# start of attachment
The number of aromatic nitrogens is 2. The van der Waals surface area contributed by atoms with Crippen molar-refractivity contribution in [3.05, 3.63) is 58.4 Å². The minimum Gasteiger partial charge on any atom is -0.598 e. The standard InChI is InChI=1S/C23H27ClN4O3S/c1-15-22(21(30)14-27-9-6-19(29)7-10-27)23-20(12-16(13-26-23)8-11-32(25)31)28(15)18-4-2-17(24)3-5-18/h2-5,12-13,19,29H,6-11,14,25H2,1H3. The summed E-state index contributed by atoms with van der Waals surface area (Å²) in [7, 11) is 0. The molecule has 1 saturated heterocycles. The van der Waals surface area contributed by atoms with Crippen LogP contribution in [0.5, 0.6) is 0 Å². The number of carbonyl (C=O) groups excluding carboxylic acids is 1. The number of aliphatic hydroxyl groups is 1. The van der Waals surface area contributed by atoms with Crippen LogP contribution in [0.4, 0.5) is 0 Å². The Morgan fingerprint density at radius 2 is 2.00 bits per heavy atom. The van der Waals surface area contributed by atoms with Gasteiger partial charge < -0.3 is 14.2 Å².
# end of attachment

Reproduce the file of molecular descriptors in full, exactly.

The number of aromatic nitrogens is 2. The van der Waals surface area contributed by atoms with Crippen molar-refractivity contribution in [3.05, 3.63) is 58.4 Å². The minimum Gasteiger partial charge on any atom is -0.598 e. The standard InChI is InChI=1S/C23H27ClN4O3S/c1-15-22(21(30)14-27-9-6-19(29)7-10-27)23-20(12-16(13-26-23)8-11-32(25)31)28(15)18-4-2-17(24)3-5-18/h2-5,12-13,19,29H,6-11,14,25H2,1H3. The summed E-state index contributed by atoms with van der Waals surface area (Å²) in [7, 11) is 0. The molecule has 1 saturated heterocycles. The van der Waals surface area contributed by atoms with Crippen LogP contribution in [0.5, 0.6) is 0 Å². The number of carbonyl (C=O) groups excluding carboxylic acids is 1. The number of aliphatic hydroxyl groups is 1. The van der Waals surface area contributed by atoms with Crippen LogP contribution in [0.4, 0.5) is 0 Å². The Morgan fingerprint density at radius 2 is 2.00 bits per heavy atom. The van der Waals surface area contributed by atoms with Gasteiger partial charge < -0.3 is 14.2 Å².